Science is often flawed. It’s time we embraced that. by Julia Belluz and Steven Hoffman
Stories like Stapel’s are what most people think of when they think about how science goes wrong: an unethical researcher methodically defrauding the public.
But outright fraud is just one potential derailment from truth. And it’s actually a relatively rare occurrence.
Recently, the conversation about science’s wrongness has gone mainstream. You can read, in publications like Vox, the New York Times or the Economist, about how the research process is far from perfect — from the inadequacies of peer review to the fact that many published results simply can’t be replicated. The crisis has gotten so bad that the editor of The Lancet medical journal Richard Horton recently lamented, “Much of the scientific literature, perhaps half, may simply be untrue.”
When people talk about flaws in science, they’re often focusing on medical and life sciences, as Horton is. But that might simply be because these fields are furthest along in auditing their own problems. Many of the structural problems in medical science could well apply to other fields, too.
That science can fail, however, shouldn’t come as a surprise to anyone. It’s a human construct, after all. And if we simply accepted that science often works imperfectly, we’d be better off. We’d stop considering science a collection of immutable facts. We’d stop assuming every single study has definitive answers that should be trumpeted in over-the-top headlines. Instead, we’d start to appreciate science for what it is: a long and grinding process carried out by fallible humans, involving false starts, dead ends, and, along the way, incorrect and unimportant studies that only grope at the truth, slowly and incrementally.
Acknowledging that fact is the first step toward making science work better for us all.
In an analysis of 300 clinical research papers about epilepsy — published in 1981, 1991, and 2001 — 71 percent were categorized as having no enduring value. Of those, 55.6 percent were classified as inherently unimportant and 38.8 percent as not new. All told, according to one estimate, about $200 billion — or the equivalent of 85 percent of global spending on research — is routinely wasted on flawed and redundant studies
Indeed, another review found that researchers at Amgen were unable to reproduce 89 percent of landmark cancer research findings for potential drug targets.
The researchers discovered that university press offices were a major source of overhype: more than one-third of press releases contained either exaggerated claims of causation (when the study itself only suggested correlation), unwarranted implications about animal studies for people, or unfounded health advice.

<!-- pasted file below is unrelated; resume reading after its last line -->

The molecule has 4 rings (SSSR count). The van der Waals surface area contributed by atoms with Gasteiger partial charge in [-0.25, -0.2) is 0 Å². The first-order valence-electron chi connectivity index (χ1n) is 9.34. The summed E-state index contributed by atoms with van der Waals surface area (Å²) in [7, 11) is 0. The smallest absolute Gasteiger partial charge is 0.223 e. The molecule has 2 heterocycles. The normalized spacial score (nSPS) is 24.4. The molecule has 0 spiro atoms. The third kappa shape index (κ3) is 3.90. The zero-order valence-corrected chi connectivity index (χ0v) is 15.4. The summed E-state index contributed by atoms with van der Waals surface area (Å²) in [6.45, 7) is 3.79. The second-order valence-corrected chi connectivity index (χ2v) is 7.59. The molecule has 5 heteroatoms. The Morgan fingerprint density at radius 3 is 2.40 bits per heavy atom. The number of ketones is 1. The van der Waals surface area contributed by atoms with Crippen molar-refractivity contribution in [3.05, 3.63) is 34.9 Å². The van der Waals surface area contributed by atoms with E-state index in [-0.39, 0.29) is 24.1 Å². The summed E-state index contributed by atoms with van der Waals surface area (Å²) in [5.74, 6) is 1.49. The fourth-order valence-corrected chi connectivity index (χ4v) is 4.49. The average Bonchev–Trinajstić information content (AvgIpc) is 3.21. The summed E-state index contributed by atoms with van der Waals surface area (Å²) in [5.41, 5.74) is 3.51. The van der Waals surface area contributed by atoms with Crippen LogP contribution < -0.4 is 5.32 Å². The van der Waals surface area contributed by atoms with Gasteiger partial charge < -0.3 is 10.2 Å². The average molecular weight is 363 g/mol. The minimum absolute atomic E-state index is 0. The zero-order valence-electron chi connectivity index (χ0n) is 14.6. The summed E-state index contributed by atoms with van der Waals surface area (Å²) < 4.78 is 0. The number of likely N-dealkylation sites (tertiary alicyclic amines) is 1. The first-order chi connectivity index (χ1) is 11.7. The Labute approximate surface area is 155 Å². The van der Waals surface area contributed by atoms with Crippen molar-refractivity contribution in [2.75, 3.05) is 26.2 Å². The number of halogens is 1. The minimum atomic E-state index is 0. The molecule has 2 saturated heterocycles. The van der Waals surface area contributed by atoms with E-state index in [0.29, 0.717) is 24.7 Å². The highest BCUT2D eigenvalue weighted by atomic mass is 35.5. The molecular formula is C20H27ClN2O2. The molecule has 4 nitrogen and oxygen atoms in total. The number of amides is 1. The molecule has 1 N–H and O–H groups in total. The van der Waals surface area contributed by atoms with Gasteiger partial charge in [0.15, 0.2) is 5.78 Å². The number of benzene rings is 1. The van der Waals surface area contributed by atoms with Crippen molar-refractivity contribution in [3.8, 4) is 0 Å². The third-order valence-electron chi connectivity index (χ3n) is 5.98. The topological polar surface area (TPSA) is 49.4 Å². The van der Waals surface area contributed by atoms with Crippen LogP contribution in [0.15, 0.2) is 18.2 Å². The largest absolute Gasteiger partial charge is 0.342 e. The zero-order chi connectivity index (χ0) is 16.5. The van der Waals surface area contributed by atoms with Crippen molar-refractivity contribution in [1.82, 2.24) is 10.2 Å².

Worse, the scientists were usually present during the spinning process, the researchers wrote: “Most press releases issued by universities are drafted in dialogue between scientists and press officers and are not released without the approval of scientists and thus most of the responsibility for exaggeration must lie with the scientific authors.”
Right now, taxpayers fund a lot of the science that gets done, yet journals charge users ludicrous sums of money to view the finished product. American universities and government groups spend $10 billion each year to access science.
A failure to appreciate how science works, its faults and limitations, breeds mistrust. At a meeting at the National Academy of Sciences this month, health law professor and author Tim Caulfield pointed out that one of the things readers often use against his pro-science arguments is that “science is wrong” anyway, so why bother. In other words, people hear about research misconduct or fraud, see the contradictory studies out there, and conclude that they can’t trust science.
Instead, if people saw science as a human construction — the result of a tedious, incremental process that can be imperfect in its pursuit of truth — both science and the public understanding of science would be better off. We could learn to trust science for what it is and avoid misunderstandings around what it is not.